For several years now, I’ve had an odd contact in my cell phone: the Miami Beach address of the long-deceased gangster Meyer Lansky.
I’d been planning to write about Lansky in some way—I wasn’t sure yet how—and before the drudgery of writing, I sometimes like to create a kind of scavenger hunt for myself, visiting locations that might illuminate the story. I went to Lansky’s childhood home in Brooklyn, for example—it’s now a vacant lot across the street from a juvenile detention facility. I went to his family’s next residence, just a few blocks away, a brick box with garbage cans chained in front, adjacent to what is now the Olutunu Cherubim & Seraphim Church. As I photographed that particular scene, a homeless man in an army coat asked me, somewhat gnomically, “Can it be saved?” I’m not exactly sure what he meant, but salvation—and more often its opposite, damnation—began to emerge as a theme as I pursued Lansky’s trail. I felt a strange sense of damnation as I peered into the dark lobby of an apartment building on Tel Aviv’s Be’eri Street, where Lansky had lived in the early 1970s. I felt it in the empty lounge of the city’s Dan Hotel, where he’d also lived. He’d wandered his way through a lot of places—Poland, New York, Havana, Las Vegas, Tel Aviv—a kind of ghost in his own life, perpetually in exile.
There was something ghostlike for me as well, as I carried out this scavenger hunt. I sometimes felt like a “spook”—like a spy, but also like something more spiritually pernicious—even if the object of my curiosity had been dead since 1983. My previous book, Evening’s Empire, had been another kind of gangster story—it was about my father’s murder, in 1975, after his complicated involvement with, and eventual testimony against, a man who had committed vast land frauds in Arizona. On a similar expedition for that book, I had driven up a mountainside in Scottsdale, looking for what had been the home of the land-fraud artist who had ordered my father’s killing. It had been more than 30 years since all this happened, yet when I got lost that day and had to ask someone for directions, the woman who happened to pass by at that exact moment—she was very helpful—turned out to be a close friend of the man’s family. She offered to introduce me to his daughter. It was “spooky,” of course. I’ve learned that if you go looking into dark places, seeking answers, sometimes those dark places will reveal their own mocking surprises.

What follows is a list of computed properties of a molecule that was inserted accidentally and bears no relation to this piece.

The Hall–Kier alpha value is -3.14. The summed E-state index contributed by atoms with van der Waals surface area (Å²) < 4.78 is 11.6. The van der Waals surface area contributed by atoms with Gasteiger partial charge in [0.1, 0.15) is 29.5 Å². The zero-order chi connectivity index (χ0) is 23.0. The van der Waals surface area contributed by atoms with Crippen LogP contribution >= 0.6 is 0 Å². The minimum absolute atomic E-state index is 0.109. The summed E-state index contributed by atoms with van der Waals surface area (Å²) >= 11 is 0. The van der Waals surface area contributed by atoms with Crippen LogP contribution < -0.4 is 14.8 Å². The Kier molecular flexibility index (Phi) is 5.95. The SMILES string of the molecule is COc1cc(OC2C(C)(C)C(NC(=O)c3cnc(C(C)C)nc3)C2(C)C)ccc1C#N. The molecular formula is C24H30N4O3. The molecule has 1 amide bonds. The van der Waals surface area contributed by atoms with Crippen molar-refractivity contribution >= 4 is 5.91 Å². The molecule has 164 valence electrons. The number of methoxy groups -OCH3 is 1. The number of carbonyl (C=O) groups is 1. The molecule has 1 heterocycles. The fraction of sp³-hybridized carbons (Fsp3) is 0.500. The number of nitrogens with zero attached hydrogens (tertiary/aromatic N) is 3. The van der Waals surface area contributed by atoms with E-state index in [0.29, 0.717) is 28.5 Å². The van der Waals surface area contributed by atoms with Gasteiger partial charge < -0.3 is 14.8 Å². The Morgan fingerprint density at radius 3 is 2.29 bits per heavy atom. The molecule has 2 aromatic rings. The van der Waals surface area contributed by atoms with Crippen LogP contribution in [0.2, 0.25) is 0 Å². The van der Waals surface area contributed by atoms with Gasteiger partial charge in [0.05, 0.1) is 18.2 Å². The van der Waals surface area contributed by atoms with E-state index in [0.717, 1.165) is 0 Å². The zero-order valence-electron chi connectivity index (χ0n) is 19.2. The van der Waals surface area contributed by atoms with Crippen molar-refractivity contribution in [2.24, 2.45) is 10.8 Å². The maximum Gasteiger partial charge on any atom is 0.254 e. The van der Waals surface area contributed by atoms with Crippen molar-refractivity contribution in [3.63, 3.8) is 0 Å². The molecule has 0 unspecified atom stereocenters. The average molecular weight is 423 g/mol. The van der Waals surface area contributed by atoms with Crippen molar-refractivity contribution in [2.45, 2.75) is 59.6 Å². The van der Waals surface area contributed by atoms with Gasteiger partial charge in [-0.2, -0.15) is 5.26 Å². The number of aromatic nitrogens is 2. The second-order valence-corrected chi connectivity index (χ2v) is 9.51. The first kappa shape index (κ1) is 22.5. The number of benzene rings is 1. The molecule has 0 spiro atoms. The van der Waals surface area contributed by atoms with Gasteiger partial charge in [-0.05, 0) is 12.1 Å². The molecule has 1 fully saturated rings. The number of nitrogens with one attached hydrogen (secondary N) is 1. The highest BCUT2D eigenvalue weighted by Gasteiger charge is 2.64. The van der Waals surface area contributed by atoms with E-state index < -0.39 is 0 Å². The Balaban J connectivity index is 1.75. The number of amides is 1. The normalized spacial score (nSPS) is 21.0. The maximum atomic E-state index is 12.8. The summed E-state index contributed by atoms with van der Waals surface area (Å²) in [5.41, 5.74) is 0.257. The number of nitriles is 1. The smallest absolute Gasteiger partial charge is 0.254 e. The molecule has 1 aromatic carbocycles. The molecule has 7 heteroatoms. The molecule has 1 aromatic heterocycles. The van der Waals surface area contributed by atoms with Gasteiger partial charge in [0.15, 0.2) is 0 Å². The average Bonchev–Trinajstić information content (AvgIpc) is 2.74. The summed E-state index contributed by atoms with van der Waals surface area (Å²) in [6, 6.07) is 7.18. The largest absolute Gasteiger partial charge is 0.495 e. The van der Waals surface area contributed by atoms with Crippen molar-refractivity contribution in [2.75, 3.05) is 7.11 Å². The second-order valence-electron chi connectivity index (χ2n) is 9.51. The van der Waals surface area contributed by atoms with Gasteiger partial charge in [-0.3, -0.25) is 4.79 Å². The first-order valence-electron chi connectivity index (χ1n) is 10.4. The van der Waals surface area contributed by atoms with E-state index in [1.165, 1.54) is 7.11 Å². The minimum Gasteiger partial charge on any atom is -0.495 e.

The man who ordered my father’s murder had many things in common with Meyer Lansky—he was where my interest in Lansky had begun. They were both Jews involved in organized crime, both allied with men who killed for them. They also both avoided paying for their worst offenses and died not of violence but of old age. Lansky sought asylum in Israel in the early ’70s. He believed that as a Jew, even he had the right of return, the birthright of Israeli citizenship. It was the only place in his life that he’d truly felt at home—not just for legal reasons but, I would come to believe, also for spiritual ones. There in the Jewish homeland, he achieved as much as someone like him could have hoped for a kind of temporary salvation, but in 1972 the Israeli Supreme Court forced him to leave.